This was not the only time that Jesus and the Pharisees would have this discussion. 6 times Jesus is accused of unlawfully working on the Sabbath. 5 of those 6 times Jesus is healing someone on the Sabbath. But that’s how the Pharisees and many other pious Jews felt the Sabbath should be kept. But get this…in a strange twist, for them the Sabbath was a day of work: their “non-working” was meant to work hard to keep rules and observances by which they thought God would accept them as holy. They worked really hard at not working in order to please God! Naturally they were offended when Jesus’ disciples didn’t seem to keep those rules as they thought they should be kept.
But don’t we also slip into this attitude? In our Christian piety, we imagine that somehow our church attendance, our prayers, our standing, kneeling, and sitting, our offerings, our manner of dress, our service in the church are what make us “good Christian people.” “I’m in church almost every Saturday/Sunday…I’m keeping the Sabbath.” Not necessarily. Keeping the Sabbath holy has more to do with attitude than appearance.
That kind of attitude poisons our relationship with God. What it does is turn our Sabbath into a “workday.” It makes God our boss and us the employees. And so, out of obligation, we drag ourselves to church and worship becomes our work to appease Him, to make God happy. Salvation becomes our “paycheck.” This is really a misguided, misunderstanding of the Sabbath. And so, what is the point of the Sabbath? God’s intention for the day of Sabbath is three-fold: (1) to rest, (2) to recall His redemption by hearing His Word, and (3) to devote the Sabbath to holy words, holy works, and holy living (Large Catechism).
First of all, the Sabbath is a day of rest. “Rest” means to stop working. God knows that his creation – people and animals – cannot work 7 days a week all year long. Both people and animals require rest. God wanted to give us a rest from work so that He could do the giving, just like the Manna in the desert. Today, God feeds you spiritually.
Secondly, the point of the Sabbath was for God’s people to reflect on our redemption through hearing God’s Word of His promised salvation. Remember that passage from Deuteronomy? God commanded the Israelites to remember his mighty acts of salvation; to remember how He had saved them from their time of slavery. Keeping the Sabbath consists of gladly hearing God’s Word and learning it and being reminded that we sinners have been saved from our slavery to sin by our Lord Jesus and His sacrificial death on the cross and His resurrection from the grave. The truth of our salvation by God’s grace through our faith in our Savior Jesus Christ is to be clearly articulated in our liturgy, our hymns, and in sermons. These aspects of our worship point to Christ, who is our Sabbath, our rest, our salvation, our hope, our life, our joy, our gladness.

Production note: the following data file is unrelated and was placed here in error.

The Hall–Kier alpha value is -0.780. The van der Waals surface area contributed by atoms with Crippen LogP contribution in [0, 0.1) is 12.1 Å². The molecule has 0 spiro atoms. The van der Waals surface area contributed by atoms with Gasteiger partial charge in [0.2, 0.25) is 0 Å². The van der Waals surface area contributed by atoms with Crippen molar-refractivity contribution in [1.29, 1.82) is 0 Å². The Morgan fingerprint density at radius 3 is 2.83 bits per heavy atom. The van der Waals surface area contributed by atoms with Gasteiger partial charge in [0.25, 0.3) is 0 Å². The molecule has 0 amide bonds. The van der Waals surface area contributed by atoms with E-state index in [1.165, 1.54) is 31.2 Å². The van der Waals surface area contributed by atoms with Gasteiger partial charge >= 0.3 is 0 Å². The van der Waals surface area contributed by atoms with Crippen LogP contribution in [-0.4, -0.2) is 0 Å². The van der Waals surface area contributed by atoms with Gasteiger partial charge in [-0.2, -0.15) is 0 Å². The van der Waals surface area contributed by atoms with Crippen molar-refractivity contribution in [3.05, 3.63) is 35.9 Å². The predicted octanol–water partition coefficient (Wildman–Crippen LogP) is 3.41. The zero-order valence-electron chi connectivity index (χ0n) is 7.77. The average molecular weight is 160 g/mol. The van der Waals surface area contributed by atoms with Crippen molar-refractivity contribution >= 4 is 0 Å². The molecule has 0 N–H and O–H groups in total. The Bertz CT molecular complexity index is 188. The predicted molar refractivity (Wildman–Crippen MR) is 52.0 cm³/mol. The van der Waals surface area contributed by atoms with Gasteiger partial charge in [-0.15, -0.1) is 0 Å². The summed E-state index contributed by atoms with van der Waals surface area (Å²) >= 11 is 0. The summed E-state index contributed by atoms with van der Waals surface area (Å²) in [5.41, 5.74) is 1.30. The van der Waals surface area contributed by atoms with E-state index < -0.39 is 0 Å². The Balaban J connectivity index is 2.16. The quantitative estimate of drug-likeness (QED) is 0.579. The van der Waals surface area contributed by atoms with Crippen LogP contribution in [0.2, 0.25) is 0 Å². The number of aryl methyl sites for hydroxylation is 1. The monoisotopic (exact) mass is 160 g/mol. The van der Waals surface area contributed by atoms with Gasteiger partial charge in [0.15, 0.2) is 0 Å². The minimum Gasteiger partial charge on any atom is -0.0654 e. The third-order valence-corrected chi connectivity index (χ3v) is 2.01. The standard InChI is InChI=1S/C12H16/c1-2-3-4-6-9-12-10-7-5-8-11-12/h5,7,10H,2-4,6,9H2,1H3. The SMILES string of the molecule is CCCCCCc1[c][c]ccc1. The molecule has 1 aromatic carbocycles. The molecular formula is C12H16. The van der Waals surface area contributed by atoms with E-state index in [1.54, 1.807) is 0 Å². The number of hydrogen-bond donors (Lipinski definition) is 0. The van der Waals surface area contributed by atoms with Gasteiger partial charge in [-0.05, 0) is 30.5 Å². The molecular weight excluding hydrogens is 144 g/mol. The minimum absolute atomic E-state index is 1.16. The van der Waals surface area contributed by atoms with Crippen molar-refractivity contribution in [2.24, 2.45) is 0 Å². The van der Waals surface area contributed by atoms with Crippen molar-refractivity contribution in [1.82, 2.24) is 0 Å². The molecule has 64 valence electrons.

Lastly, the Sabbath is not primarily kept by refraining from any kind of work. Jesus Himself dispelled that myth. Instead, the Sabbath is kept by keeping the day holy; devoting it to holy words, holy works, and holy living. It’s setting aside a day to rest and reflect on the gifts of salvation that we have through Christ Jesus and to thank Him for that through our worship and praise. God’s command to worship is not His ordering us around as our boss; it’s the commandment of the One who with a mighty arm on the cross won salvation and rescued us from sin and death. He is the gracious and merciful Giver who bestows this salvation through his Word, and our part is to hear it and learn it – to believe that our sins are forgiven, that Christ has died for us. We do that when we stop on the Sabbath and hear and learn God’s Word.
Let us keep the Sabbath in joy and true rejoicing. Let us gladly hear God’s Word and learn it on this Day of Rest and Gladness, for that, my friends, is the point of the Sabbath.
Amen.

Trinity Sunday

Trinity Sunday/Memorial Day 2018 (B)
May 27, 2018
Isaiah 6:1-8
Here I Am. Send Me.

Grace, mercy and peace be yours abundantly in the name of the Father, the Son, and the Holy Spirit, our great Triune God. The sermon today is based on the First Lesson read earlier from Isaiah chapter 6.

My dear friends in Christ,